Project Title: Harold and the purple crayon
Description: Book making
Author: Mary Hager
Grade level or Target Age Range: Preschool
Vocabulary: imagination, problem solving
Materials: Large construction paper, crayons.
Anticipatory Set: Read Harold and The Purple Crayon by Crockett Johnson
The protagonist, Harold, is a curious four-year-old boy who, with his purple crayon, has the power to create a world of his own simply by drawing it.
Harold wants to go for a walk in the moonlight, but there is no moon, so he draws one. He has nowhere to walk, so he draws a path. He has many adventures looking for his room, and in the end he draws his own house and bed and goes to sleep.
- Pre-fold large piece of construction paper into a small flip book (refer to book making link above). With older groups, have the students complete the paper folding themselves.
- Introduce the book Harold and the Purple Crayon by Crockett Johnson.
- As Harold encounters each problem, have the students draw exactly what Harold draws. For example, Harold drew an apple tree because he thought there should be a forest where he was standing (so the class drew an apple tree). After drawing the tree, he decided that there should be a monster protecting his apples when they ripened (each student should draw a scary monster next to their tree).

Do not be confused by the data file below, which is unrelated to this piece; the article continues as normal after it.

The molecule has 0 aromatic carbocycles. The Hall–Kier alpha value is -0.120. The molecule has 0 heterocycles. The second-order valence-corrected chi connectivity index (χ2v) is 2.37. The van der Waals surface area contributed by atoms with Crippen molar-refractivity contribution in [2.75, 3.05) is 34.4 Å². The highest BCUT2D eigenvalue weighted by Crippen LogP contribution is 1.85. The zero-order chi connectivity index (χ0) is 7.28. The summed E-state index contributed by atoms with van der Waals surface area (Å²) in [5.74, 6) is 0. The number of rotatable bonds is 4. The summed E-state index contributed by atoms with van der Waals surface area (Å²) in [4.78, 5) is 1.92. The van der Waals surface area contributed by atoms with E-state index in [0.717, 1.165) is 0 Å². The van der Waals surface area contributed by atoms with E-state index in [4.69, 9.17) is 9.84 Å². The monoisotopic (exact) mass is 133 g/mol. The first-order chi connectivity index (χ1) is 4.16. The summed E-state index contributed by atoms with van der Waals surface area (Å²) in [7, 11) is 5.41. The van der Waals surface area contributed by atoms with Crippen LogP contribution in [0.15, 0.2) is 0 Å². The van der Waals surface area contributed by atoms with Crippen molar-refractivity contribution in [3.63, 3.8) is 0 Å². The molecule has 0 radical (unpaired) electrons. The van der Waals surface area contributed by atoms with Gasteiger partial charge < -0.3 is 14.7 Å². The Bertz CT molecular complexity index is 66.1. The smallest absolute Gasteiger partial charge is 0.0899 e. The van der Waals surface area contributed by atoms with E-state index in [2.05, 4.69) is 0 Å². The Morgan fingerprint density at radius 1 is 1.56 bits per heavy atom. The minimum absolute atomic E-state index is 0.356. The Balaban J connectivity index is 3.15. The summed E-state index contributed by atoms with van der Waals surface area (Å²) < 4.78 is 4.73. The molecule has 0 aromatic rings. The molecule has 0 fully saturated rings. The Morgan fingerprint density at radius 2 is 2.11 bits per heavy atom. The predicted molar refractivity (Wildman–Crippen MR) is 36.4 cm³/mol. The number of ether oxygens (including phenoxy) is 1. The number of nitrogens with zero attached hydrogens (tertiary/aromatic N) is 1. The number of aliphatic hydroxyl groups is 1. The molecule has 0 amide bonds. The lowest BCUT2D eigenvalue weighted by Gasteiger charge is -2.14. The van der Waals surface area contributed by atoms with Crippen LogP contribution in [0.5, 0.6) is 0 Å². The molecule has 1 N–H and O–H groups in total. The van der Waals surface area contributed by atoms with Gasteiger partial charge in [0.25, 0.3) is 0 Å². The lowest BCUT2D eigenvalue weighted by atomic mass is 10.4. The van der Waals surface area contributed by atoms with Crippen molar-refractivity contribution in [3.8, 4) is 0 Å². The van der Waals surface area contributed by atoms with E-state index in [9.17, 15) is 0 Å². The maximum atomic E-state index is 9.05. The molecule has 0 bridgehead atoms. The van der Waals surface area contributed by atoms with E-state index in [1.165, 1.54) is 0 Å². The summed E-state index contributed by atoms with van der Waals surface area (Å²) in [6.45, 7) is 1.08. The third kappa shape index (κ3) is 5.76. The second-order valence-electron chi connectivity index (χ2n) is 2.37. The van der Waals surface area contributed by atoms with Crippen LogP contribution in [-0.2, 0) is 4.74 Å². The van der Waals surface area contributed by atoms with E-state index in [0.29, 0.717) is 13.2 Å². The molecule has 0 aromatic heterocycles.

- Continue these steps until the book is finished.
- Have the students decorate the cover of their book.
Discussion: Share Harold and the Purple Crayon with children and then ask:
- If you had a magic purple crayon, what would you draw?
- What could you draw to make your neighborhood a better place? Your city? Your state? The world?
- Encourage children to think about the different things Harold drew to get himself out of each dilemma he encountered.
- Then offer some situations to the children (these encourage the use of their imagination!
- Harold is flying a kite. The kite gets stuck in a tree! What can Harold draw?
- Harold is taking a walk. It starts to rain. Harold is getting soaked! What can Harold draw?
- Slowly reading the book and stopping at each dilemma Harold encountered worked great with the preschool class.They gave me their full attention while they eagerly anticipated what happened next.
- Drawing what Harold drew was also very important because it reinforced the concept of problem solving to the students.
- Having a discussion after the art project is important in order to reinforce the focus of the lesson.
- This can be adapted by using different stories.